'Some fruit is rough.' or 'Some fruits are rough.' ?

lucy_zs

Member
Mandarin-China
We are taught here in China that fruit is an uncountable noun in most circumstances. But you can say '...tropical fruits, such as bananas and pineapples...' if you emphasize different kinds of fruits.


However, I find the following sentences in a textbook(Oxford English Shanghai edition):
'There are many kinds of fruits around us. Some fruit is rough, such as pineapples and oranges. Some fruit is hard, such as apples and pears.'

To me, it should be 'There are many kinds of fruits around us. Some fruits are rough, such as pineapples and oranges. Some fruits are hard, such as apples and pears.'

Which is correct?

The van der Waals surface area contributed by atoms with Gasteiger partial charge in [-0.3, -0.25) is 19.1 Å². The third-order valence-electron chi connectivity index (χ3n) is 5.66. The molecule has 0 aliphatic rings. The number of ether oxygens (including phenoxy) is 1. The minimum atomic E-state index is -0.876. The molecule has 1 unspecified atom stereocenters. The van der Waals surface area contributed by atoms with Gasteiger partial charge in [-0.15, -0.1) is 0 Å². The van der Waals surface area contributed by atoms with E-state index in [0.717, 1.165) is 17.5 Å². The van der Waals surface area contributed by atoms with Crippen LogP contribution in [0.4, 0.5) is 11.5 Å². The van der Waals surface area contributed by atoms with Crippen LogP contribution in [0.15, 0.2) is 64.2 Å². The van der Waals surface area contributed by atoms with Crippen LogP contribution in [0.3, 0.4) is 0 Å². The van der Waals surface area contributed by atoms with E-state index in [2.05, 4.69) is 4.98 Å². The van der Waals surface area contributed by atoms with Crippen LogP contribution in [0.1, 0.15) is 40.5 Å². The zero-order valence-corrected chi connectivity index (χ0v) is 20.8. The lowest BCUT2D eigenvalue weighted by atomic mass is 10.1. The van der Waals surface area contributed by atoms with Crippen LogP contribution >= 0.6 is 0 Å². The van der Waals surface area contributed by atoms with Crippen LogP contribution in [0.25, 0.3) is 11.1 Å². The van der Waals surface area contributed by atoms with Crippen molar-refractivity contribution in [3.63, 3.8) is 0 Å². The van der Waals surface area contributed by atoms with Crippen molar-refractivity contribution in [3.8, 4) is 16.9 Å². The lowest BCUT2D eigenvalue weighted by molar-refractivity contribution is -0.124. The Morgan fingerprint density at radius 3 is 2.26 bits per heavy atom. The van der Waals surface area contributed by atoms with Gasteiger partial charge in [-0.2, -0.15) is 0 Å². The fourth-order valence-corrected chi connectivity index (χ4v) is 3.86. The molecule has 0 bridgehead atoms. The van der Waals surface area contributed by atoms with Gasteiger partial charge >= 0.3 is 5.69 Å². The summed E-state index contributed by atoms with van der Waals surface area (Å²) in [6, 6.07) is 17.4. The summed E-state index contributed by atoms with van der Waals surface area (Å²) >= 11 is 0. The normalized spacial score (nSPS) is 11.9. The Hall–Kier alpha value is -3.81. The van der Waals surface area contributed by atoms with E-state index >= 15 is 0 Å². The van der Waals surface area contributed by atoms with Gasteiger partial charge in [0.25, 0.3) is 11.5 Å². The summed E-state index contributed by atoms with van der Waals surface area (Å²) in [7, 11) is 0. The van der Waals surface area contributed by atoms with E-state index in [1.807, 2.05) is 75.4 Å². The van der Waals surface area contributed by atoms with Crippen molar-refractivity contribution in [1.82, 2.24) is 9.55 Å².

• Glasguensis

    Signal Modulation
    English - Scotland
    Both are correct. If you use the uncountable version you are talking about individual pieces of fruit, whereas if you use the countable version you are talking about varieties of fruit.
     

    Loob

    Senior Member
    English UK
    The mistake, to me, is the mismatch between There are many kinds of fruits around us and Some fruit is rough/Some fruit is hard.

    I think the writer should have been consistent: either kinds of fruit + some fruit or kinds of fruits + some fruits.

     

    lucy_zs

    Member
    Mandarin-China
    The mistake, to me, is the mismatch between There are many kinds of fruits around us and Some fruit is rough/Some fruit is hard.

    I think the writer should have been consistent: either kinds of fruit + some fruit or kinds of fruits + some fruits.
    Thanks!
     
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